Grace's Guide is the leading source of historical information on industry and manufacturing in Britain. This web publication contains 148,518 pages of information and 233,949 images on early companies, their products and the people who designed and built them.
Willys Overland Crossley was a company jointly owned by Crossley Motors and Willys-Overland. They had factories in Stockport, Berlin, Germany and Antwerp, Belgium. The company was formed in 1919 and continued until 1934. They manufactured cars, buses and trucks.
1919 Crossley Motors and John North Willys on behalf of Willys-Overland agreed to set up a British operation to import, manufacture and sell a high volume of cars based on the Overland 4 model. Crossley Motors provided the Heaton Chapel, Stockport aircraft factory they had recently bought from the government after the end of World War 1. This factory was large enough to include a covered test track. Production started in 1920 with the assembly of kits bought in from the Willys-Overland Canadian plant. WOC's first design contribution was to offer British bodies to fit the Model 4's chassis. The Willys-Knight sleeve valve engined car was also offered.
1925 A version of the Willys-Overland Model 91 called the Overland 13.9 was produced using a Morris engine. This was joined later in the year by the six cylinder Model 93. Sales did not reach expectations and the company reported a large loss for the year. The company structure meant that responsibility for this loss fell on Crossley Motors who had to sell the A. V. Roe aircraft company to keep going.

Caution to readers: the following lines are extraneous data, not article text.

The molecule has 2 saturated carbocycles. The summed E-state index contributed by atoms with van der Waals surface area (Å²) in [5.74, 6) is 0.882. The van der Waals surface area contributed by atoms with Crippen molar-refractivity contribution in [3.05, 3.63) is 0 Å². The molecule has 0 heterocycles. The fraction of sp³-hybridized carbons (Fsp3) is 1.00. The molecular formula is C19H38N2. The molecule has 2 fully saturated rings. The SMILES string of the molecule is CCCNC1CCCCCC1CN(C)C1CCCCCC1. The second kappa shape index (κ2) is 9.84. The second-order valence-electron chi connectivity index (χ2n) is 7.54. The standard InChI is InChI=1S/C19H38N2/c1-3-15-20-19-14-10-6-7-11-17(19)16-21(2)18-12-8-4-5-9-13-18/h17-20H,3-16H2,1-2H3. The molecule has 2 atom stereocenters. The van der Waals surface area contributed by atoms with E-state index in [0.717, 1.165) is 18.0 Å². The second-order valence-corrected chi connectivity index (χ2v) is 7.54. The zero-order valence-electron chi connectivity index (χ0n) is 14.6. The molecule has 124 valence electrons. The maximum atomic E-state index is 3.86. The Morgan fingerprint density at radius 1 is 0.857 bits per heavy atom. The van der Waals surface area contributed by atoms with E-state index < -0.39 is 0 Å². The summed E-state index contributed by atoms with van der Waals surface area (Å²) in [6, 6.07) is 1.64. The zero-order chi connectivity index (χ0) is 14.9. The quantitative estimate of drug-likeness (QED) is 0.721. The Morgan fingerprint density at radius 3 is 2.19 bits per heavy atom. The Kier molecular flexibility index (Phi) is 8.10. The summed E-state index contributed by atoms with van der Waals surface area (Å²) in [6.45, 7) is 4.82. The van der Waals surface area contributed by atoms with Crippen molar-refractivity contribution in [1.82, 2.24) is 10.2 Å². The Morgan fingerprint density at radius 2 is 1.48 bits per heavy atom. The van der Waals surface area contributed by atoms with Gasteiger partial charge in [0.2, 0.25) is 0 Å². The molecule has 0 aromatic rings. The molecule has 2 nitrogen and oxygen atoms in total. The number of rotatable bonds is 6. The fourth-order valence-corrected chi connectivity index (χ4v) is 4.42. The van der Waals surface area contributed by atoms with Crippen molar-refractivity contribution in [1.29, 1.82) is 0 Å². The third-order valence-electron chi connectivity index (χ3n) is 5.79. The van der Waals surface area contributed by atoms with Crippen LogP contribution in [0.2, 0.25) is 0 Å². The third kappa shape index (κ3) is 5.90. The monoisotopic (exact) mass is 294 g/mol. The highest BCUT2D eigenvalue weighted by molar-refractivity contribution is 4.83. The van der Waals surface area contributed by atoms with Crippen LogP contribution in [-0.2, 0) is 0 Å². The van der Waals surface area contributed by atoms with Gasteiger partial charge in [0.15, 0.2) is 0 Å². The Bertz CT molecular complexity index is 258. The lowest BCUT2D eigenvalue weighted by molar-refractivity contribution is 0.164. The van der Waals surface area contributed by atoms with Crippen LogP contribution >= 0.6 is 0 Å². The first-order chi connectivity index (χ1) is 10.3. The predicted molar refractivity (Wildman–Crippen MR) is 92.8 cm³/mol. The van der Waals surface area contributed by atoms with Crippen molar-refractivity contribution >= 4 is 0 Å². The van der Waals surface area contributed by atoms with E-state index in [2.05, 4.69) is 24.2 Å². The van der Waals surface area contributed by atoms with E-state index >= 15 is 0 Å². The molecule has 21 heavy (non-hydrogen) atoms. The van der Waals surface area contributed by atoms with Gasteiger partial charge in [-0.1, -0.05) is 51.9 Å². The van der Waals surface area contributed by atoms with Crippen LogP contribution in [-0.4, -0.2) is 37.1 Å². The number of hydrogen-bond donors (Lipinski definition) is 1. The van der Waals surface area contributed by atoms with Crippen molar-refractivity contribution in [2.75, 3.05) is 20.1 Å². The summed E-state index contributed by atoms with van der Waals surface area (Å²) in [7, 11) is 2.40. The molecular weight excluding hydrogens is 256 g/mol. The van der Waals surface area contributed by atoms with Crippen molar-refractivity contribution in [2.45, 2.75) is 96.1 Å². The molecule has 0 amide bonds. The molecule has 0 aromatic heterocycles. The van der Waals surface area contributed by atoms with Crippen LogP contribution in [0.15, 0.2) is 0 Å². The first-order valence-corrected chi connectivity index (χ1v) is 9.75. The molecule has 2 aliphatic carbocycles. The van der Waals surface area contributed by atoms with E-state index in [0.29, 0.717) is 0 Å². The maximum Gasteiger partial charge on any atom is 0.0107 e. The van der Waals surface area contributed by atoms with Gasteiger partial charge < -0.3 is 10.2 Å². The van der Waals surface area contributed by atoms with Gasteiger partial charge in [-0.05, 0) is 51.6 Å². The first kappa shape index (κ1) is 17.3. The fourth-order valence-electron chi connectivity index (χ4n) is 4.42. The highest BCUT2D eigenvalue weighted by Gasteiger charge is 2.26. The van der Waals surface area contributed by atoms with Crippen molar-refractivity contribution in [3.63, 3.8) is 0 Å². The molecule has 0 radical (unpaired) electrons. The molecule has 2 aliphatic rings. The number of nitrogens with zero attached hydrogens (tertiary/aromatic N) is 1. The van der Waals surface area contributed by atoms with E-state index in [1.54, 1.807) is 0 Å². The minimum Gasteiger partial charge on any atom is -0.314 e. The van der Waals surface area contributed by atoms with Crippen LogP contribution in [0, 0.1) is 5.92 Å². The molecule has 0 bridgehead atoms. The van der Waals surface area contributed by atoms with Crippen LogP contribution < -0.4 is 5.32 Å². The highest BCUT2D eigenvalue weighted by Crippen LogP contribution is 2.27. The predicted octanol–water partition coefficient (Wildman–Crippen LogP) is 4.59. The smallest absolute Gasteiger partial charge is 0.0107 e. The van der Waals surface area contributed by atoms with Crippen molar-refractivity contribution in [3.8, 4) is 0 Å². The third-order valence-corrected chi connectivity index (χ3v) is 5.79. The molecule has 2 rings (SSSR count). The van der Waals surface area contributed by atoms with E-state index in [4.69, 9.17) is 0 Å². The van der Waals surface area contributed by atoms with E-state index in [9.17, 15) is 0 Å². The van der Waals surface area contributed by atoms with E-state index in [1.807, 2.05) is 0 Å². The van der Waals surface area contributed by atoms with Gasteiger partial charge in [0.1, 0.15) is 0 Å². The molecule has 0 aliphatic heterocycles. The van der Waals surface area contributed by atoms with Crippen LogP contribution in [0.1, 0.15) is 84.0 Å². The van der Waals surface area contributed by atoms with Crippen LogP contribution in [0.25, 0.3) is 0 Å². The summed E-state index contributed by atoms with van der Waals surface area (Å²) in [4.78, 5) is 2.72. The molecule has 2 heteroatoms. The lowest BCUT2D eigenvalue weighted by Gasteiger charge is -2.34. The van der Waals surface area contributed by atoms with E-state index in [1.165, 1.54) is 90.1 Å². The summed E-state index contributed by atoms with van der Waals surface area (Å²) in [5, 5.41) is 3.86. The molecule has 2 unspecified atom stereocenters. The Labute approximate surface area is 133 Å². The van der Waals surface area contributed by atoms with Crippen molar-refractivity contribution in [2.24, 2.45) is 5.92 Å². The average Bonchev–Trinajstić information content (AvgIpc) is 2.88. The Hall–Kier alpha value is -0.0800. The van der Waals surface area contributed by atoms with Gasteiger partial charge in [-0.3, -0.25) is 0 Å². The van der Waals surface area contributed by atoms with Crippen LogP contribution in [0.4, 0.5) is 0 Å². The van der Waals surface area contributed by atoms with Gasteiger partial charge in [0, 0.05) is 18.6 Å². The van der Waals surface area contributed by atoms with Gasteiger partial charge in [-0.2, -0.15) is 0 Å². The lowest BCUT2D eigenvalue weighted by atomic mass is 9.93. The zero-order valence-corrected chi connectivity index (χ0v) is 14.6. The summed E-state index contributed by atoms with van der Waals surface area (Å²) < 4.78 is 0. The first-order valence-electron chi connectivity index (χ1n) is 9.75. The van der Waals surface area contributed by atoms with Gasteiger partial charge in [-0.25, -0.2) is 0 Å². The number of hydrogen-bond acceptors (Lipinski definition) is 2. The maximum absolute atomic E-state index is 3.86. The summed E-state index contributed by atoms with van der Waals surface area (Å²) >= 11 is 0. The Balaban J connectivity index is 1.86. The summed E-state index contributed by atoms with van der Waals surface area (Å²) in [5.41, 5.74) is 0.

1926 The Whippet was introduced but like its forerunners this car did not suit the British and European markets and sales still failed to meet target. The company experimented with their own design of small car known as the X car. Prototypes were well received but production was vetoed by John North Willys. The company also produced commercial vehicles. First models were built on Model 4 chassis but in 1924 Heaton Chapel designed their own 1 ton model and in 1926 a 30cwt version using mainly Overland parts.
1926 A new design using a Lycoming engine was fitted to a new design and these were launched under the Manchester name. Initial models were rated at 25 and 35 cwt but were soon joined by a 2 ton model. WOC also assembled Willys C101 trucks sold as Willys-Commercial but these soon gained a poor reputation for engine reliability.
1928 the Berlin factory opened under the ownership of Willys-Overland Crossley GmbH to assemble Whippets followed in 1930 by a plant in Antwerp. The depression caused both factories to close in 1930. The Berlin factory re-opened quickly to become an assembly plant for Austin 7s.
1929 Following continuing losses on car production this was stopped to concentrate on the profitable commercials.
1929 A 1.75 tonne truck was fitted with a 3.6 litre five-bearing engine and was also offered as a 14 seat coach.
1931 The car business of AJS was purchased
1932 Crossley Motors dissolved the partnership.
1934 Production limped on for another two years with the final production coming in 1934. The factory was sold to Fairey Aviation Co.